This novel was recommended to me by a friend and couldn't have been more up my street. It's a science fiction thriller and another novel that shocks and entices you from chapter to chapter. I love reading exciting stories that also teach me something new, and I thoroughly enjoyed the science that forms the basis of this story - it was always explained in a way that you could understand and therefore believe what was happening. I'm positive this will become another sic-fi classic and I urge anyone remotely interested in the genre to give this a read. It also tells a rather beautiful story underneath all of the science and terrifying adventure, and is definitely one to add to your reading list.

"Steffi has been a selective mute for most of her life - she's been silent for so long that she feels completely invisible. But Rhys, the new boy at school, sees her. He's deaf, and her knowledge of basic sign language means she's assigned to look after him. To Rhys, it doesn't matter that Steffi doesn't talk, and as they find ways to communicate, Steffi finds that she does have a voice, and that she's falling in love with the one person who makes her feel brave enough to use it".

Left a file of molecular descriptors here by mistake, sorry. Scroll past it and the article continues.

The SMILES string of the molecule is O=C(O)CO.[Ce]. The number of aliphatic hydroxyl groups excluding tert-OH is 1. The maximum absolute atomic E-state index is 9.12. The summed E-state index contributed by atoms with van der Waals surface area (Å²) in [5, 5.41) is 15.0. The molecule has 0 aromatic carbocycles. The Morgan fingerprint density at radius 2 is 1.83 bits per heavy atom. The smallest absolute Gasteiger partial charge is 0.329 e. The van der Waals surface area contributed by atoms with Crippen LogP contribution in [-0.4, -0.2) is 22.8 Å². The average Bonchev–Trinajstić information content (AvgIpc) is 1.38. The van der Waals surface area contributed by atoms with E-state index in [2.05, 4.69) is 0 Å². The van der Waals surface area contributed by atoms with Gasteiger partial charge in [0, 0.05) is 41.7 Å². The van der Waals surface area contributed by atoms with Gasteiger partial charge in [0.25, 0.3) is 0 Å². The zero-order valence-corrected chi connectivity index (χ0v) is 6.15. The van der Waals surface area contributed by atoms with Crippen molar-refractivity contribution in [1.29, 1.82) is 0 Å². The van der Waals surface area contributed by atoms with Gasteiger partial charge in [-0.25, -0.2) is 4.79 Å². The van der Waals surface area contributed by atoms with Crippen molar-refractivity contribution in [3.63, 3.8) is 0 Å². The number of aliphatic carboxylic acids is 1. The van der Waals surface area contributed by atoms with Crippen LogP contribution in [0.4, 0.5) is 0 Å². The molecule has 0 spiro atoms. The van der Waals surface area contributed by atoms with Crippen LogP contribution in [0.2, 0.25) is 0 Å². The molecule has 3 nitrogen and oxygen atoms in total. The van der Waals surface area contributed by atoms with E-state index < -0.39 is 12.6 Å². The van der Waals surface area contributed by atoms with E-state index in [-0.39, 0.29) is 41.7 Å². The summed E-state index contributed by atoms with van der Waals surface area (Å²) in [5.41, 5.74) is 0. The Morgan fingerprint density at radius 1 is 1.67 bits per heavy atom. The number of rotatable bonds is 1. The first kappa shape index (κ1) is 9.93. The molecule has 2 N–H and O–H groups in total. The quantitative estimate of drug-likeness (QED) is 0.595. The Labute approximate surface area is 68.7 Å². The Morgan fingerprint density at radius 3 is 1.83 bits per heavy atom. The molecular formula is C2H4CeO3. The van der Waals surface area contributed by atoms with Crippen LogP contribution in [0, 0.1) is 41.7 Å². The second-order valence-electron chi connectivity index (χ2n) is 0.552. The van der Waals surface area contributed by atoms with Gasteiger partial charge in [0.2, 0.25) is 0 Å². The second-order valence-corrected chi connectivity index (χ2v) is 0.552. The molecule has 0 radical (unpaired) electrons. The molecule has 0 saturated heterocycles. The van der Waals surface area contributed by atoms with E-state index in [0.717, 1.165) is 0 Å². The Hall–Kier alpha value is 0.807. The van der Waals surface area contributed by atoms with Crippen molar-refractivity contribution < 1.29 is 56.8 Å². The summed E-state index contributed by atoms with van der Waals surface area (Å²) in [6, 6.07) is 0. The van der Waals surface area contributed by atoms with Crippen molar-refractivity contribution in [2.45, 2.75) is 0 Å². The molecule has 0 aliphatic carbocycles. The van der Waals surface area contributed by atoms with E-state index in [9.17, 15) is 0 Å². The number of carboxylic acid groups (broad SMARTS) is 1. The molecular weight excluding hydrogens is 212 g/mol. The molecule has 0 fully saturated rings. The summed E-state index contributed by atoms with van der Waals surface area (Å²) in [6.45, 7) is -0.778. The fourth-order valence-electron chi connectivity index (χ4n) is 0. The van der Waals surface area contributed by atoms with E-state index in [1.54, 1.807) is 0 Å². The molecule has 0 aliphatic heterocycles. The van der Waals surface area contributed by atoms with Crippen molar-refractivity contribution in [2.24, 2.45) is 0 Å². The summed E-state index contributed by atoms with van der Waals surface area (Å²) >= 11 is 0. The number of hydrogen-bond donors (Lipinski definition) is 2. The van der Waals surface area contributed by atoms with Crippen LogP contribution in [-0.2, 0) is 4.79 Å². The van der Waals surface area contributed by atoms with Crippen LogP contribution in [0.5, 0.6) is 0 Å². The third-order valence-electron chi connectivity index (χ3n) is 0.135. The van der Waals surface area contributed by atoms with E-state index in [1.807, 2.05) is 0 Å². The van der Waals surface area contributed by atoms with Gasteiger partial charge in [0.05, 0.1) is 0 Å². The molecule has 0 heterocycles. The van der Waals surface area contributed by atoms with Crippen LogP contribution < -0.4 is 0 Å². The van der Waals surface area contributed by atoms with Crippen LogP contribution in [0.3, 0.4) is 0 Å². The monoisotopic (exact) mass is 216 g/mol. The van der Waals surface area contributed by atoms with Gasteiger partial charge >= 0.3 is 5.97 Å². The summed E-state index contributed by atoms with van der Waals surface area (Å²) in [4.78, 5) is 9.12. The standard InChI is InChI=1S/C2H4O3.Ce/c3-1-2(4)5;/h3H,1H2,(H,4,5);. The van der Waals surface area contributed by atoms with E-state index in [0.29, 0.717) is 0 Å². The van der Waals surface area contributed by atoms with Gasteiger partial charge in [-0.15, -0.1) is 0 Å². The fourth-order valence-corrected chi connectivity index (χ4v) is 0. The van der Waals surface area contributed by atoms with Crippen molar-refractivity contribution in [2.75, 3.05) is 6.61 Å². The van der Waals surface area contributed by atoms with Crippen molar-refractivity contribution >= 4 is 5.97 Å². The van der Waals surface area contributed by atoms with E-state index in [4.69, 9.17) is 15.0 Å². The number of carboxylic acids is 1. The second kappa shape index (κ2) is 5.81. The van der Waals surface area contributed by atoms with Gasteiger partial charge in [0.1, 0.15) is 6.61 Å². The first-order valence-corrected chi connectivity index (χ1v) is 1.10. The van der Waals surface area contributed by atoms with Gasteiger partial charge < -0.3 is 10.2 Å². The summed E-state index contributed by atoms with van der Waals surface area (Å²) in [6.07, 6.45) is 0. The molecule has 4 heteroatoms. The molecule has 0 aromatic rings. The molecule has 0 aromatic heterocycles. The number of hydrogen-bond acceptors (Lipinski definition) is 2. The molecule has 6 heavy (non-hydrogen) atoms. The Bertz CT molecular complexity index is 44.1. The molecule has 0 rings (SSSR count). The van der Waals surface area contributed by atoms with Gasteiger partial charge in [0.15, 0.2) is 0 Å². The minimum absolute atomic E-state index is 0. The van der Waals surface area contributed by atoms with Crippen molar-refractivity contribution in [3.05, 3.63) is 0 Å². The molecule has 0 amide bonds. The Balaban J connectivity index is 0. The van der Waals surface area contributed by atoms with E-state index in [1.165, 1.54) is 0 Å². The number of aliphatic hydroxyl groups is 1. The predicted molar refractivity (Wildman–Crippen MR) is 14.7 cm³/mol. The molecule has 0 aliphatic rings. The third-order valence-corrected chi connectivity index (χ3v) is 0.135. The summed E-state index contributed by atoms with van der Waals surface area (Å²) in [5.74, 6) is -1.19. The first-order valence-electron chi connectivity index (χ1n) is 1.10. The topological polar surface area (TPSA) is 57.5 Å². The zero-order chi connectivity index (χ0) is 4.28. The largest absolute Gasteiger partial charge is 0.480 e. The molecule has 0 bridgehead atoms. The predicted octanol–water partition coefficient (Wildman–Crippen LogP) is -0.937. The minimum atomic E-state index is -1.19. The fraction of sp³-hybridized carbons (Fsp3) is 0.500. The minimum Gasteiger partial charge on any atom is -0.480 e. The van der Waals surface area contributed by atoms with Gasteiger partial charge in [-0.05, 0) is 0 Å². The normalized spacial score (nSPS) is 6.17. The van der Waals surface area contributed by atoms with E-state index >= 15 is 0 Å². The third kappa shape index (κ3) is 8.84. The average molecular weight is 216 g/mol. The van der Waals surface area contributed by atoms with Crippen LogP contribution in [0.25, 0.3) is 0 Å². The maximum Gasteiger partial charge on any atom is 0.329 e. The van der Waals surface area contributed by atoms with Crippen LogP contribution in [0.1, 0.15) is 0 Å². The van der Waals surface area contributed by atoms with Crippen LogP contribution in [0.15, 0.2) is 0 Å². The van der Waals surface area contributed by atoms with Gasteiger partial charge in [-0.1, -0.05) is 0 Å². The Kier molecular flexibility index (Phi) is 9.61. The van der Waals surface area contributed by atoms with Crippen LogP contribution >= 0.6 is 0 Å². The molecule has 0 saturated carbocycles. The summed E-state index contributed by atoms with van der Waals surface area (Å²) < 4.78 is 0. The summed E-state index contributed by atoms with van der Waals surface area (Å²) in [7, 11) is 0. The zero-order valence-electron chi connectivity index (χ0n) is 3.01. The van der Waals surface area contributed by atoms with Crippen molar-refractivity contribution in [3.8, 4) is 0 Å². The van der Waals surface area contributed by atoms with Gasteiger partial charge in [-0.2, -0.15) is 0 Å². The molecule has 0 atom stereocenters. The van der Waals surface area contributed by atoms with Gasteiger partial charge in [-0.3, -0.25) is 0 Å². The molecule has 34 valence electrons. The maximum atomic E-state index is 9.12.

I won't say too much about this novel as I've already spoken about it in depth in a separate post, which you can dive into here. A Quiet Kind Of Thunder is a lovely, heart-warming, fresh take on a YA romance novel, and if you're looking to end your reading year with a sweet and adorable story, this is it!

What books have you loved this year?


  1. I am going to have to remember some of these and add them to my ever growing reading list!

    Danielle xx

  2. I've had Dark Matter on myself for a couple of years now (I think?). Although I probably need to read it soon since I've read nothing but good things about it :)

    czai @ the Blacksheep Reader

  3. I loved A Quiet Kind of Thunder too! SO MUCH omg it was emotional and also adorable?! I love that kind of contemporary. 😍Some of my top picks for this year definitely are The Wicker King, Muse of Nightmares, The Cruel Prince and The Foxhole Court *flails*

    1. It really was - I was 'awwing' so much throughout! <3 I haven't read any of them so I'll definitely have to look them up!! Thank you for the recommendations <3 x